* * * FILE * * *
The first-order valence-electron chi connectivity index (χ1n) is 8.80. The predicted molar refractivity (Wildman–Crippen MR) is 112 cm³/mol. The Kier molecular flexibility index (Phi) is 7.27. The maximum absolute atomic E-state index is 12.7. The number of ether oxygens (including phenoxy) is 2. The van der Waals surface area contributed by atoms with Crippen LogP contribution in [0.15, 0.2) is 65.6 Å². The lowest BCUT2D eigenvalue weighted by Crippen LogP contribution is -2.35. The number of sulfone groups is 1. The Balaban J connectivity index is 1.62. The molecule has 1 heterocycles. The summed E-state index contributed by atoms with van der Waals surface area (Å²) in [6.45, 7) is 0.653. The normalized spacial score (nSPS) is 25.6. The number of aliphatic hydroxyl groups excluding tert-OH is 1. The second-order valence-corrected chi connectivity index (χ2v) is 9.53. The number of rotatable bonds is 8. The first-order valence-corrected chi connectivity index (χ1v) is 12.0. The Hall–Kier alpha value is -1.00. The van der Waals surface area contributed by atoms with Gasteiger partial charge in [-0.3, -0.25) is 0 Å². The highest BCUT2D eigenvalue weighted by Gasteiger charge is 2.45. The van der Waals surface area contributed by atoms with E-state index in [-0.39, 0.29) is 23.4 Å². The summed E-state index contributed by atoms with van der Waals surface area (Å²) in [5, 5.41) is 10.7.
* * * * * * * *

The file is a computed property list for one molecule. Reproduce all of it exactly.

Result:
The first-order valence-electron chi connectivity index (χ1n) is 8.80. The predicted molar refractivity (Wildman–Crippen MR) is 112 cm³/mol. The Kier molecular flexibility index (Phi) is 7.27. The maximum absolute atomic E-state index is 12.7. The number of ether oxygens (including phenoxy) is 2. The van der Waals surface area contributed by atoms with Crippen LogP contribution in [0.15, 0.2) is 65.6 Å². The lowest BCUT2D eigenvalue weighted by Crippen LogP contribution is -2.35. The number of sulfone groups is 1. The Balaban J connectivity index is 1.62. The molecule has 1 heterocycles. The summed E-state index contributed by atoms with van der Waals surface area (Å²) in [6.45, 7) is 0.653. The normalized spacial score (nSPS) is 25.6. The number of aliphatic hydroxyl groups excluding tert-OH is 1. The second-order valence-corrected chi connectivity index (χ2v) is 9.53. The number of rotatable bonds is 8. The first-order valence-corrected chi connectivity index (χ1v) is 12.0. The Hall–Kier alpha value is -1.00. The van der Waals surface area contributed by atoms with Gasteiger partial charge in [-0.3, -0.25) is 0 Å². The highest BCUT2D eigenvalue weighted by Gasteiger charge is 2.45. The van der Waals surface area contributed by atoms with E-state index in [-0.39, 0.29) is 23.4 Å². The summed E-state index contributed by atoms with van der Waals surface area (Å²) in [5, 5.41) is 10.7.